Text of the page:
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 Parshas Korach - Vol. 7, Issue 35
Compiled by Oizer Alport

 

Vayikach Korach ben Yitzhar ben Kehas ben Levi (16:1)


Parshas Korach revolves around Korach’s challenge to the authority and leadership of Moshe and Aharon. Korach ultimately leads a full-fledged rebellion against them, one which ends in disastrous and tragic results. The Torah refers to Korach as the son of Yitzhar, who was the son of Kehas, who was the son of Levi. Rashi explains that the Torah doesn’t continue the family tree by stating that Levi was the son of Yaakov because Yaakov prayed that his name not be mentioned in association with Korach’s rebellion. As Korach was four generations removed from Yaakov, who wasn’t even alive at the time of this episode, what difference did it make to Yaakov whether his name was used in conjunction with Korach’s ancestry?

In his work Shemen HaTov, Rav Dov Weinberger explains that Yaakov’s life was full of difficulties and struggles. Even in the womb, he fought with his wicked twin Eisav to emerge first and claim the birthright. When he subsequently purchased the birthright from Eisav and used it to receive their father Yitzchok’s blessings, Eisav wanted to kill him and Yaakov had to flee for his life. He spent the next 20 years with his wicked uncle Lavan, with whom he also struggled as Lavan repeatedly tricked and deceived him. He returned to Canaan and again had to pacify Eisav, only to be confronted with the attack on his daughter Dina by Sh'chem and the jealousy of his sons toward his beloved Yosef.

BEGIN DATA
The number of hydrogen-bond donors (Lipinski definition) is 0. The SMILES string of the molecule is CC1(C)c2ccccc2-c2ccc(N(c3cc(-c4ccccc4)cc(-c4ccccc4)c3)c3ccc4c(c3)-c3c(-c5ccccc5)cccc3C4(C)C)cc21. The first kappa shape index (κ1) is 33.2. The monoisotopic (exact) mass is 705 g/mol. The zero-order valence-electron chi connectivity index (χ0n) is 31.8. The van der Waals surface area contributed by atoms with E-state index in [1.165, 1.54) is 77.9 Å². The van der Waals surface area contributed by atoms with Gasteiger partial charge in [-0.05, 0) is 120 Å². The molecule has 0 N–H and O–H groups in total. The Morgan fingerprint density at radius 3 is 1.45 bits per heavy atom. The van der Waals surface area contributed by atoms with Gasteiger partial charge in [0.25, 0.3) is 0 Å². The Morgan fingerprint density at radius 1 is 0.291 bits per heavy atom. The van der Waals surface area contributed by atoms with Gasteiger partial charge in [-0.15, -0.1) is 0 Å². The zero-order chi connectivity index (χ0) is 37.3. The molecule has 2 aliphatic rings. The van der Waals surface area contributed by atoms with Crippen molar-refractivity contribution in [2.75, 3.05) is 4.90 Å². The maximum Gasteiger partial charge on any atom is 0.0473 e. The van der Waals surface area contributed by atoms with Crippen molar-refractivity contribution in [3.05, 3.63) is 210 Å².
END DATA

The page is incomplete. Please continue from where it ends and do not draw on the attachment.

In short, Yaakov’s was a life fraught with strife and conflict. He accepted this as his Divinely-ordained lot and engaged in these disputes solely for the sake of Heaven. Yet when Yaakov prophetically saw that his great-great-grandson would engage in an argument purely for the sake of his personal honor, he feared that people would assume that Korach was merely continuing in the aggressive, confrontational path that he inherited from Yaakov. Since nothing could be further from the truth, Yaakov prayed that his name not be used in association with Korach’s genealogy in order to emphasize that Korach’s selfish rebellion had no origins in the struggles engaged in by his ancestor Yaakov for the sake of Heaven.



Vayikahalu al Moshe v’al Aharon vayomru aleihem rav lachem ki kol haeida kulam kedoshim uvesocham Hashem u’madua tisnasu al kehal Hashem (16:3)